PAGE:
The easiest way to protect my online payments and keep free trials free
Have you ever had to go through the steps to cancel and replace credit cards after a data breach? If not, maybe you, like me, cracked up by entering your debit card details on a sketchy website, or signed up for a free trial and forgot to cancel it before to be billed. I found myself wishing for a safer alternative, like a disposable card number. For situations like these, I’ve started using privacy, which provides just that.
Privacy is a free service that allows me to generate single-use virtual payment cards with spending limits to protect my banking information from data breaches or unscrupulous online retailers. I especially like to use privacy cards to sign up for free trials. It gives me peace of mind in case I forget to cancel and protects me from being fooled by a deceptive design that makes it difficult or impossible to do so.
Instead of trusting dozens of potentially vulnerable retailers with my card information, I only share my bank details with Privacy. The company publishes its security policies online, and they include all the basic precautions that Wirecutter’s privacy editor, Thorin Klosowski, likes to see from companies that handle financial data. While free services are often funded by collecting personal data and advertising revenue, Privacy makes money by collecting transaction fees from merchants. Since even major retailers and financial institutions can suffer a security breach, giving my real card number to as few places as possible minimizes the risk of it being included in a leak.
How to start using Privacy Cards
To get started, go to Privacy.com and create an account. Follow the instructions to connect your bank account or debit card. You cannot link it to another credit card. (Next, don’t forget to go to your account page and turn on two-factor authentication.) Privacy doesn’t actually store any of your bank or card information. Instead, it uses Plaid — a product that many banks and financial services rely on to securely connect accounts — to obtain a special type of security token that allows it to work with your funding source when you make a purchase with your virtual card. And you can quickly disconnect your privacy account from your bank or debit card if you need to.
Once your account is created, you can use the privacy website to generate a card for any purchase. No money is transferred upfront and your real card is not charged until you make a purchase. For each card, you can set a spending limit and choose whether this limit is monthly (for a recurring monthly subscription, such as a streaming service) or per year (for an annual subscription to our favorite budgeting app, perhaps). Setting spending limits on recurring subscriptions can be helpful in avoiding unexpected price increases, such as those we’ve seen recently on Amazon Prime and Netflix.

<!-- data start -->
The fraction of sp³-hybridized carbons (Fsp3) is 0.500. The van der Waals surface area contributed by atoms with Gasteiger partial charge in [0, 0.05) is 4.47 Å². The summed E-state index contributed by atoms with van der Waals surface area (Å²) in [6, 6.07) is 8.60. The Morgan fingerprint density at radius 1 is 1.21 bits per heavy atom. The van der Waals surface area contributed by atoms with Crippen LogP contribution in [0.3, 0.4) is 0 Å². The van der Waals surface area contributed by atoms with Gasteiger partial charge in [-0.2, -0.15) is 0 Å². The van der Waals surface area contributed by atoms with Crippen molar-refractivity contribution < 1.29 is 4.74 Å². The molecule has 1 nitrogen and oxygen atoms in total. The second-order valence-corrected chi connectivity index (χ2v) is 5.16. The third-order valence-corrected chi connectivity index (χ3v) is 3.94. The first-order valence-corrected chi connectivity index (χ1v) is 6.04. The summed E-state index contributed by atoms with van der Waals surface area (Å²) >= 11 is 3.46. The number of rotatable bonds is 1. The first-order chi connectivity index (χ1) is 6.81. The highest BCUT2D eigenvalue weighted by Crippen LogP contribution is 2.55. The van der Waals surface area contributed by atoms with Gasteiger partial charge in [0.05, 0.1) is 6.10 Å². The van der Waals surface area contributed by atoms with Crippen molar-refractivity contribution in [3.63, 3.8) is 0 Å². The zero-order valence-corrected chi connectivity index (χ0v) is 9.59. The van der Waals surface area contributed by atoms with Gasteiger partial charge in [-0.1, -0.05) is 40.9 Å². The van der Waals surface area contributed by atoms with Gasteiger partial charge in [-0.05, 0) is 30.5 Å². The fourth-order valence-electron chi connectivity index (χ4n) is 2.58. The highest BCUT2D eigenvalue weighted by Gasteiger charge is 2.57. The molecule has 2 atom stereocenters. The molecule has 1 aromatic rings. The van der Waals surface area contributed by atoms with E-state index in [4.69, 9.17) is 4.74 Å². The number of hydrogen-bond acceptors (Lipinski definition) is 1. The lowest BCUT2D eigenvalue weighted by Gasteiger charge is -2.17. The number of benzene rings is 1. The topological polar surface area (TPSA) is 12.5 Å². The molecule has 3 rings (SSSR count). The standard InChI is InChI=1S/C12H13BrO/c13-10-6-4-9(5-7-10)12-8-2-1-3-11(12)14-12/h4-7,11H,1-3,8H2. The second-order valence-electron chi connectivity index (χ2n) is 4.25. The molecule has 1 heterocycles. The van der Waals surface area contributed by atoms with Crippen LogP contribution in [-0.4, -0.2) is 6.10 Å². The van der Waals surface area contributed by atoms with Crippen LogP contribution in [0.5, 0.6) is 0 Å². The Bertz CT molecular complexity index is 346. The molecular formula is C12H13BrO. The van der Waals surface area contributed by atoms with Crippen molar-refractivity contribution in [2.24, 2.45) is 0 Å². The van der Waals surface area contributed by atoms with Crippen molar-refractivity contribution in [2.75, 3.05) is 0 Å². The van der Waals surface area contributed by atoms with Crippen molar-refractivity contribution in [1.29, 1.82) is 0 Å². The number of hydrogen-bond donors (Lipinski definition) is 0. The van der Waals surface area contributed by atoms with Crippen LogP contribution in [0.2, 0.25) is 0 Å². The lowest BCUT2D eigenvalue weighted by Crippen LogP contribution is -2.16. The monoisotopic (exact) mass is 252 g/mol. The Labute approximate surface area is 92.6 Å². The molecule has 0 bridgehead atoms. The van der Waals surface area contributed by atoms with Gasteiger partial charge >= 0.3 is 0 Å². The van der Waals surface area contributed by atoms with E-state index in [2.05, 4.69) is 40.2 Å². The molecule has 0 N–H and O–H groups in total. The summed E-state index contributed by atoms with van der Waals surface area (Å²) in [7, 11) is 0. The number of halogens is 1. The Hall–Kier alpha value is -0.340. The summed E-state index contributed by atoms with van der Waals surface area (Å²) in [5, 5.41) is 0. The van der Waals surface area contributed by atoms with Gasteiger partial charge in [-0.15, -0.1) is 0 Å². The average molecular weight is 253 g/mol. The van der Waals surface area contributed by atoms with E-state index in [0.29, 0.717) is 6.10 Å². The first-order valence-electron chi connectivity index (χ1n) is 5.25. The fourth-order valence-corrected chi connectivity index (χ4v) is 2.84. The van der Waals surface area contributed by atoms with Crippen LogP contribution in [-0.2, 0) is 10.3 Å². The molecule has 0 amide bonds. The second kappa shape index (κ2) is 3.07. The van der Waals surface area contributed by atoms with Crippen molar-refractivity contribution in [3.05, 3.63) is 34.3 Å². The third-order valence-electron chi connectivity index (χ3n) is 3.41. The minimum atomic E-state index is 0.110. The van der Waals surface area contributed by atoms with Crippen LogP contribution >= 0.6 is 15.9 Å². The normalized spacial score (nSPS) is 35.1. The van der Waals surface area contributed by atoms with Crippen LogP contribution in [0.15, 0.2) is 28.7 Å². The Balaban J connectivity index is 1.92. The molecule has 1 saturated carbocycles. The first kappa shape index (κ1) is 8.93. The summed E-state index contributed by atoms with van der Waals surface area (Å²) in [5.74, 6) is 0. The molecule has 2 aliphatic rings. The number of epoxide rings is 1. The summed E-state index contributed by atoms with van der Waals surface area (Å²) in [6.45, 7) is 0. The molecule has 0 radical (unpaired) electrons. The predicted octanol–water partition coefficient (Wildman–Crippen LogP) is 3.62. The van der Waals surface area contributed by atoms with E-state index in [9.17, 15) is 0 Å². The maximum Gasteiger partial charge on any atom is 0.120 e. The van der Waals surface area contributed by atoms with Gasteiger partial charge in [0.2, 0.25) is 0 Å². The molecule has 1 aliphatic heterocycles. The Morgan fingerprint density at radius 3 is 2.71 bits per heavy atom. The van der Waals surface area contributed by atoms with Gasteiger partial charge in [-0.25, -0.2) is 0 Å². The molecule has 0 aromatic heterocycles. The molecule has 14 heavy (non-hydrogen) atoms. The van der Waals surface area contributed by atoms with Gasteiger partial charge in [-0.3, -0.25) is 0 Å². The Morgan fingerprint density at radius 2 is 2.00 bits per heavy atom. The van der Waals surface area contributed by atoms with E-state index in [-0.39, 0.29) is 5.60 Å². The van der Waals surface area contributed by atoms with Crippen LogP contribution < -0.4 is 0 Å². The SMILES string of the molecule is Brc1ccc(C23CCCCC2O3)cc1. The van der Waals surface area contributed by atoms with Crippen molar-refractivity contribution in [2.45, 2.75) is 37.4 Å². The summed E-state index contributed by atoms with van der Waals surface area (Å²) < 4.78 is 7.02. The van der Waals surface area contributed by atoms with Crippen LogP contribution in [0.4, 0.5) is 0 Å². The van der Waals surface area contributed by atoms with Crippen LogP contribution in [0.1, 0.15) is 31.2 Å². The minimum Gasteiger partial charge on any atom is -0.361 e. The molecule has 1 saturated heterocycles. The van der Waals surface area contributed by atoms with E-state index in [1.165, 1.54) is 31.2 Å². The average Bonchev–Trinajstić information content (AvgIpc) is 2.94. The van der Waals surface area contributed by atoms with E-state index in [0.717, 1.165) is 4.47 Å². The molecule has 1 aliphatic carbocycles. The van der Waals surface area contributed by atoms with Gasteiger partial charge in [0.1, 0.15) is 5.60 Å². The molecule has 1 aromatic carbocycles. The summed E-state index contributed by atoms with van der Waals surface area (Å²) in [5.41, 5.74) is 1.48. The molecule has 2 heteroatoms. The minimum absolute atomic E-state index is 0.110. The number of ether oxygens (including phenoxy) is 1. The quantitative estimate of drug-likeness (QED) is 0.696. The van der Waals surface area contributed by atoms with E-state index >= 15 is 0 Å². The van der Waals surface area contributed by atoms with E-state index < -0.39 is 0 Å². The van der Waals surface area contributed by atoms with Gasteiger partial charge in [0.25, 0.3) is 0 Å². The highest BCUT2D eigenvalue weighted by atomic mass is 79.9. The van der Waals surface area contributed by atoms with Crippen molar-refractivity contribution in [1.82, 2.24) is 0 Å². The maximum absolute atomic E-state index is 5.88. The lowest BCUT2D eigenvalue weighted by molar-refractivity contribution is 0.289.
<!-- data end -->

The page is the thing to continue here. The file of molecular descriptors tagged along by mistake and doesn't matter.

Per-transaction and total spending limits are useful if you intend to use the virtual card multiple times on the same site. I recently purchased refills for our recommended water filter pitcher this way. Any attempted transactions over the limit will automatically be rejected, so it’s a good layer of protection if you’re worried about someone getting your card information and going on a PlayStation 5 shopping spree.
But my favorite option is the single-use card, which automatically closes two minutes after the first transaction is completed. This is perfect if you plan to use the card only once and never want him to be able to access your funding source again. I recently generated a one-time use card with a $1 spending limit to sign up for a free trial of Masterclass, for which I would have been automatically charged a $180 annual membership fee if I had forgot to cancel in time.
When you’re done with your purchase, you can also choose to suspend the card and avoid further transactions until you manually reactivate it, or you can close the card forever and generate a new one next time. you shop at that retailer.
Generate a card in a password manager or browser extension
If you don’t want to open the privacy site every time you need a new virtual card, you can also integrate the tool into your web browser via Firefox and Chrome extensions which will generate cards for you on the payment. If you use our favorite password manager, 1Password, you can follow these instructions to integrate it with your privacy account. Now, when you’re in an online shopping cart, you can click the Create a Privacy Map drop-down option in the card number field, and 1Password will generate a virtual card with the same spending limit and frequency settings you set when creating a card on the privacy website. If you don’t use 1Password, although you should, Privacy’s browser extensions work the same way. And although I haven’t used them, Privacy also offers iOS and Android mobile shopping apps for anyone who finds themselves on their phone more than their computer.
This article was edited by Haley Perry and Mark Smirniotis.